Relevant Person’s Paid Representative RPPR
Everyone in the UK who is deprived of their liberty must now be assessed to determine whether or not the deprivation is in their best interest. If assessments of the relevant person support the need for the deprivation it then becomes necessary to implement a Deprivation of Liberty Safeguard Standard Authorisation. Whilst authorisations do not have a minimum timeframe, the maximum amount of time an authorisation may be in place is 12 months, after which time a renewal must be made to ensure the situation has not changed.
In support of the Deprivation of Liberty Safeguard Standard Authorisation a representative must be appointed by the Supervisory Body, either at the time the authorisation is given or as soon as possible thereafter. This is a crucial role in the process, providing the relevant person with representation and support that is independent of the commissioners and providers of the services they are receiving.
Where there are no family, friends or unpaid persons who are available, willing or appropriate to take on this role a Relevant Person’s Paid Representative (referred to as Paid Rep) must be appointed by the Supervisory Body.
Community & Health Complaints Advocacy
ADVOCACY is about giving people a stronger voice
A Community Advocate
Helps people to get access to information and explore options on a variety of issues ranging from housing , communication, services and many more issues where they feel their voice is not being heard by organisations, professionals or even family and friends over matters important to the individual’s well-being. It empowers people who need a stronger voice by enabling them to express their own needs and make their own decisions by researching and giving the person choices and options. It also ensures that people can speak effectively to the services that matter to them by helping them to prepare for meetings or to write letters. It defends peoples’ interests by working side by side with the client and with no one else. It also safeguards people who are vulnerable, or discriminated against, by raising awareness and ensuring that any work done for the client is in their best interest.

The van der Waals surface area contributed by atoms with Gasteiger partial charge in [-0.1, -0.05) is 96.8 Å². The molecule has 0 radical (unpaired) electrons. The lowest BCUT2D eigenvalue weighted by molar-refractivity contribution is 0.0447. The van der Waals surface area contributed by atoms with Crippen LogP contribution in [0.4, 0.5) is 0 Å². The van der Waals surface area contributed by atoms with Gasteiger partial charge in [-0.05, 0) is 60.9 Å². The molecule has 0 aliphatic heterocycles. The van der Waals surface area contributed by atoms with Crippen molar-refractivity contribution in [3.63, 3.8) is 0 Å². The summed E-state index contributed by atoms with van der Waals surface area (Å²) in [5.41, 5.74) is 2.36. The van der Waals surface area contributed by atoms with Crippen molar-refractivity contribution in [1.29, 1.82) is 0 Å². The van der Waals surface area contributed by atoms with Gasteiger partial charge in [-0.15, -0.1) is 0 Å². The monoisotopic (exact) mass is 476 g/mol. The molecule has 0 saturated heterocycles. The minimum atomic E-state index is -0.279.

An NHS Advocate
Is provided by Local Authorities to provide an independent advocacy service to support people with making a complaint about the NHS.
Support and guidance is offered at three different levels
- Information & Advice for those who can make the complaint but need minimal help other than advice on the telephone or signposting elsewhere.
- Support for those needing a light touch such as proof reading letters written by the complainant.
- Advocacy for those requiring intensive support from an advocate either remotely or face to face to progress their complaint.
The advocate will make contact with the complainant after referral and will discuss the issue and the level of support required. The advocate and the complainant will agree what they both need to do.
The advocate will review with the complainant at each stage from Stage 1 – Local Resolution through to Ombudsman and determine if further support is needed until a decision or outcome has been reached.